692: (142/365) Wu’s Modular Chess Board

Looking around for a chess board in origami was fun, there seem to be a few out there, including a few that use only 1 sheet of paper and a million creases to perform the necessary colour changes for the squares:

I discovered I could not source paper large enough to make a playable chess board, so looked for alternatives and stumbled across Joseph Wu’s modular chessboard. Continue reading

691: (141/365) Max Hulme’s Chess King

Head of the house, monarch to be protected, fragile and nearly the least mobile, such is a Chess King:

I like this model, the crown is cute, as is his beard and robes – hiding the round figure of a largely sedentary piece.  Continue reading

690: (140/365) Max Hulme’s Chess Queen

Behind every good man there is often an even better woman:

The Queen in chess is a valuable piece, being the master of all skills, often the most deadly of opponents. Continue reading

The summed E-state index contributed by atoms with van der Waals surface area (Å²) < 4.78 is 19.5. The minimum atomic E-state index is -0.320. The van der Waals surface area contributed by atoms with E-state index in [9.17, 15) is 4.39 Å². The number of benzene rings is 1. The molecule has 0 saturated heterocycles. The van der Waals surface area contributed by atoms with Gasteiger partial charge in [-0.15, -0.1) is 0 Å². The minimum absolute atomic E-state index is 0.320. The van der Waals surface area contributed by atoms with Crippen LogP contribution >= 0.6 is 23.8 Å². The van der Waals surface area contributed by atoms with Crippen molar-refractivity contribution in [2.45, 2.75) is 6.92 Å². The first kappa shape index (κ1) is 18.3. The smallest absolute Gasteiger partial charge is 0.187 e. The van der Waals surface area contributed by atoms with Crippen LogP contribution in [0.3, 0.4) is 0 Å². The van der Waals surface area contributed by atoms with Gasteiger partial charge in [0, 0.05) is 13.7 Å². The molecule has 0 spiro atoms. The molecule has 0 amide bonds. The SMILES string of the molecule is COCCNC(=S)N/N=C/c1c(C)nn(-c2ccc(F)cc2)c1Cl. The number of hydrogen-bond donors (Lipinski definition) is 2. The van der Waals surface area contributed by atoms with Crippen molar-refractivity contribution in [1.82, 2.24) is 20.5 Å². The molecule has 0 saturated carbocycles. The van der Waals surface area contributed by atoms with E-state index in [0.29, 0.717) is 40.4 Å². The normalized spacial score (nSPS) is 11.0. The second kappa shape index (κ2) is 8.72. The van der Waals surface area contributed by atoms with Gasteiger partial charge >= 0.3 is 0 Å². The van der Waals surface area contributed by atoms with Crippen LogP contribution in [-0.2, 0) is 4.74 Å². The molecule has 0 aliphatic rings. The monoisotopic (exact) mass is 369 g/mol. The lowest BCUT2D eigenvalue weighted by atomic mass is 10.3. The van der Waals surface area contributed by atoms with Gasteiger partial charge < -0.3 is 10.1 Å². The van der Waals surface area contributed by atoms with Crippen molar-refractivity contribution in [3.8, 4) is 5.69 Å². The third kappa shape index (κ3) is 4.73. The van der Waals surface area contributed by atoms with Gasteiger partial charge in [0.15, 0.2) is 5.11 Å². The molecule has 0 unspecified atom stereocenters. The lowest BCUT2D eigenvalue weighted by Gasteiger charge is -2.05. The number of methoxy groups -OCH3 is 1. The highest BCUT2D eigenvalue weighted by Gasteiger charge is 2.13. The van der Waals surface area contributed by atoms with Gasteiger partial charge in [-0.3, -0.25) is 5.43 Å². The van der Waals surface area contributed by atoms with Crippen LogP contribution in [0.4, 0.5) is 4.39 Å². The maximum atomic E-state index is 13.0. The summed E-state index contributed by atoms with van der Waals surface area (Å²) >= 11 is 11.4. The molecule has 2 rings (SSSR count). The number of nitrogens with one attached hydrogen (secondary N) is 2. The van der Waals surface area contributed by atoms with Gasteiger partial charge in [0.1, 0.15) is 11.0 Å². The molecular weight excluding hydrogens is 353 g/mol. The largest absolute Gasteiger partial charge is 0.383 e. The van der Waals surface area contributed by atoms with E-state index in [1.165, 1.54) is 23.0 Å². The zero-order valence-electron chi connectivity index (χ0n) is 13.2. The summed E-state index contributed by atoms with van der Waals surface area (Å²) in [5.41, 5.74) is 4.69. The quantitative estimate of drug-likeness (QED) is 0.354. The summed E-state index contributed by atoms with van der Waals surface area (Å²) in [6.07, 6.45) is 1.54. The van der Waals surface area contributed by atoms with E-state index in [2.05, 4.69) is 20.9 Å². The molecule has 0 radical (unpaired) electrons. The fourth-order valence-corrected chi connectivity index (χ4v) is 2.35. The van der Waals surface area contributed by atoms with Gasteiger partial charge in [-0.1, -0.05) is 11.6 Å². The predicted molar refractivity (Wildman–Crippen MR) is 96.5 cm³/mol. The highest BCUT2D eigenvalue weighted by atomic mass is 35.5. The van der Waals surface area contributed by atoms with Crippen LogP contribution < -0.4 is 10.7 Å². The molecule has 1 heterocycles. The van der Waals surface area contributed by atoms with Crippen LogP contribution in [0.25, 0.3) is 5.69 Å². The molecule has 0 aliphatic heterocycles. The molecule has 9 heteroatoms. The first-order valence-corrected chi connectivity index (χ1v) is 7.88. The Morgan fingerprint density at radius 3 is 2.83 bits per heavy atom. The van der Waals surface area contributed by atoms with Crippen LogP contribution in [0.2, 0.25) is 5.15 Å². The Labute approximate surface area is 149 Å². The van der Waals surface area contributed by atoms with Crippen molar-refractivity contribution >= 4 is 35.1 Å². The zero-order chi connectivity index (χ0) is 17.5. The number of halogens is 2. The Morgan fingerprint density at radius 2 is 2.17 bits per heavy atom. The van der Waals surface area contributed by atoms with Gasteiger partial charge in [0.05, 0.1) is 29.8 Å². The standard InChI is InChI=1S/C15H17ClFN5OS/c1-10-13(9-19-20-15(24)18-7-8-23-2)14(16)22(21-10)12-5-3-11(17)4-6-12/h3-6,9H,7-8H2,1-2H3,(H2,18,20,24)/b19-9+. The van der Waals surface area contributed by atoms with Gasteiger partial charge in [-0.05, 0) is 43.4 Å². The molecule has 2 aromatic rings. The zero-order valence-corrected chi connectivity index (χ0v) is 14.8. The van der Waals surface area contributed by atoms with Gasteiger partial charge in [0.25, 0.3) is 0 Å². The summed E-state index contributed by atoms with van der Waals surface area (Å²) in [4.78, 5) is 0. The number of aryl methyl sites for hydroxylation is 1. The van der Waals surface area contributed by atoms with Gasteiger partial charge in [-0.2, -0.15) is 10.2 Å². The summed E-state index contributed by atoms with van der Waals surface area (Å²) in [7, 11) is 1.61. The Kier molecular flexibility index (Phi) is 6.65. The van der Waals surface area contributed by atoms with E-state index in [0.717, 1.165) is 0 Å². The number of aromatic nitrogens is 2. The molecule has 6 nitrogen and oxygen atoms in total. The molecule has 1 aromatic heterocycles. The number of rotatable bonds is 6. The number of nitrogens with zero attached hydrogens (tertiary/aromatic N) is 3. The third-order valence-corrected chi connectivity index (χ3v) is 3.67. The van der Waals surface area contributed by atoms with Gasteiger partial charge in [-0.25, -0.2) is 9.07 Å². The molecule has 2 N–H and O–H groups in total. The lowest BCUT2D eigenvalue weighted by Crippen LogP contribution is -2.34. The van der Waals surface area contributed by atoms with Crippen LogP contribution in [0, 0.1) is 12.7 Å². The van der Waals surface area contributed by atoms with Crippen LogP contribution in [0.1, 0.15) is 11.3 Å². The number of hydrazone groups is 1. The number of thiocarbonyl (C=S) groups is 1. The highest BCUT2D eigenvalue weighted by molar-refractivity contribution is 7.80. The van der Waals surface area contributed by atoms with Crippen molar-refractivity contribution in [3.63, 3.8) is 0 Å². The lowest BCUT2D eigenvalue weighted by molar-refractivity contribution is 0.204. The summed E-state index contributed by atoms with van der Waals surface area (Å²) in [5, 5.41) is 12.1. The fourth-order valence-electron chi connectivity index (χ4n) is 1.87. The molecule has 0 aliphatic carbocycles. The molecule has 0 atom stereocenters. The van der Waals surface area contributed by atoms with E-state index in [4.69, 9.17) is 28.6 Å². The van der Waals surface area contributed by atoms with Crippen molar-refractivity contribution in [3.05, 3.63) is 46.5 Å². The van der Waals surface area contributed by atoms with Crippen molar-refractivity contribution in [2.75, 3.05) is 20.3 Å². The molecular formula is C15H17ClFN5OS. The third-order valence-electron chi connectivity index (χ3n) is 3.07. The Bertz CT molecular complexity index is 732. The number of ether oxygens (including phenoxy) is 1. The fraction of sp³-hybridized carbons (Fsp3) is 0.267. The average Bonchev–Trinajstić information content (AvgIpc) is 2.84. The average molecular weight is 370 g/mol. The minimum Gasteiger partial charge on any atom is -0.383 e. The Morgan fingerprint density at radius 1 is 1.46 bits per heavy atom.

689: (139/365) Max Hulme’s Chess Knight

…so, in a conventional chess set, the knight is a horsey, but in this chess set the Knight is the rider:

Not sure I am really happy with this, difficult to tell with this thick paper, but the head shaping is clumsy because of the layers. Continue reading

688: (138/365) Max Hulme’s Chess Bishop

Integral to the war effort, the church remains a dangerous player on the board:

This is Max Hulme’s “Bishop” – a lovely little Pontif-ish chap that is missing his golden hook and holy relic. Continue reading

687: (137/365) Max Hulme’s Chess Rook

Many battles need castles, chess is no exception:

This is Max Hulme’s Castle, one of the few in his series folded from a square and fairly recognisable at a turret. Continue reading

686: (136/365) Max Hulme’s Chess Pawn

The next few posts will follow a theme, playing with the idea of a classic game, this is the infantry – the cannon fodder, there are lots of these to throw at the enemy:

Max Hulme has designed all of the pieces for a paper chess game, seems wrong to split them up. Folded from a 12×3 proportioned rectangle, a little grimacing face under  helmet emerges, then arms, finally the body. Continue reading